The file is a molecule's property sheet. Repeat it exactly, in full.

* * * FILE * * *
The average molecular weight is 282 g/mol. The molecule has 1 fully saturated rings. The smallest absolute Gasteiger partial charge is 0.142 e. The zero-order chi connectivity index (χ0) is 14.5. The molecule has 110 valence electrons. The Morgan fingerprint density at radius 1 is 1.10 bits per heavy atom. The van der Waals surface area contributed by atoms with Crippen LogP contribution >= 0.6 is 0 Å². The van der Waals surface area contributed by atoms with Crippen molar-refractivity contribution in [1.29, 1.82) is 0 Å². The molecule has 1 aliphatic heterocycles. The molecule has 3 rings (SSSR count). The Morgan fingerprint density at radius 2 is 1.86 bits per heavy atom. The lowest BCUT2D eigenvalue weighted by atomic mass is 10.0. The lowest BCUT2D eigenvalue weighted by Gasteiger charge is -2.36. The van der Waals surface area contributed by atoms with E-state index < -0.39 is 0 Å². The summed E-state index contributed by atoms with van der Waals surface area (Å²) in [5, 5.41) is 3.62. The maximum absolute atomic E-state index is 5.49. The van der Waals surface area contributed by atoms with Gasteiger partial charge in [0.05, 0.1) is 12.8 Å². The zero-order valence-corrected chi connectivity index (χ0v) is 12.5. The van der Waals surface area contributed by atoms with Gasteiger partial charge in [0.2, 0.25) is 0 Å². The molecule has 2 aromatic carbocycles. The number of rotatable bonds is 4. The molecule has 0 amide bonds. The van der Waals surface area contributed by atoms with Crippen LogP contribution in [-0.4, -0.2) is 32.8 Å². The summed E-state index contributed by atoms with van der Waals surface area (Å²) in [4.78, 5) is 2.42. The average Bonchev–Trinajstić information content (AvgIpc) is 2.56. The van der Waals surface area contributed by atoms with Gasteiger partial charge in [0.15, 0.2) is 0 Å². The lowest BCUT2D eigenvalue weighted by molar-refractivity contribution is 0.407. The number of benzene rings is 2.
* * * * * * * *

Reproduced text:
The average molecular weight is 282 g/mol. The molecule has 1 fully saturated rings. The smallest absolute Gasteiger partial charge is 0.142 e. The zero-order chi connectivity index (χ0) is 14.5. The molecule has 110 valence electrons. The Morgan fingerprint density at radius 1 is 1.10 bits per heavy atom. The van der Waals surface area contributed by atoms with Crippen LogP contribution >= 0.6 is 0 Å². The van der Waals surface area contributed by atoms with Crippen molar-refractivity contribution in [1.29, 1.82) is 0 Å². The molecule has 1 aliphatic heterocycles. The molecule has 3 rings (SSSR count). The Morgan fingerprint density at radius 2 is 1.86 bits per heavy atom. The lowest BCUT2D eigenvalue weighted by atomic mass is 10.0. The lowest BCUT2D eigenvalue weighted by Gasteiger charge is -2.36. The van der Waals surface area contributed by atoms with E-state index < -0.39 is 0 Å². The summed E-state index contributed by atoms with van der Waals surface area (Å²) in [5, 5.41) is 3.62. The maximum absolute atomic E-state index is 5.49. The van der Waals surface area contributed by atoms with Gasteiger partial charge in [0.05, 0.1) is 12.8 Å². The zero-order valence-corrected chi connectivity index (χ0v) is 12.5. The van der Waals surface area contributed by atoms with Gasteiger partial charge in [0.2, 0.25) is 0 Å². The molecule has 2 aromatic carbocycles. The number of rotatable bonds is 4. The molecule has 0 amide bonds. The van der Waals surface area contributed by atoms with Crippen LogP contribution in [-0.4, -0.2) is 32.8 Å². The summed E-state index contributed by atoms with van der Waals surface area (Å²) in [4.78, 5) is 2.42. The average Bonchev–Trinajstić information content (AvgIpc) is 2.56. The van der Waals surface area contributed by atoms with Gasteiger partial charge in [0.15, 0.2) is 0 Å². The lowest BCUT2D eigenvalue weighted by molar-refractivity contribution is 0.407. The number of benzene rings is 2.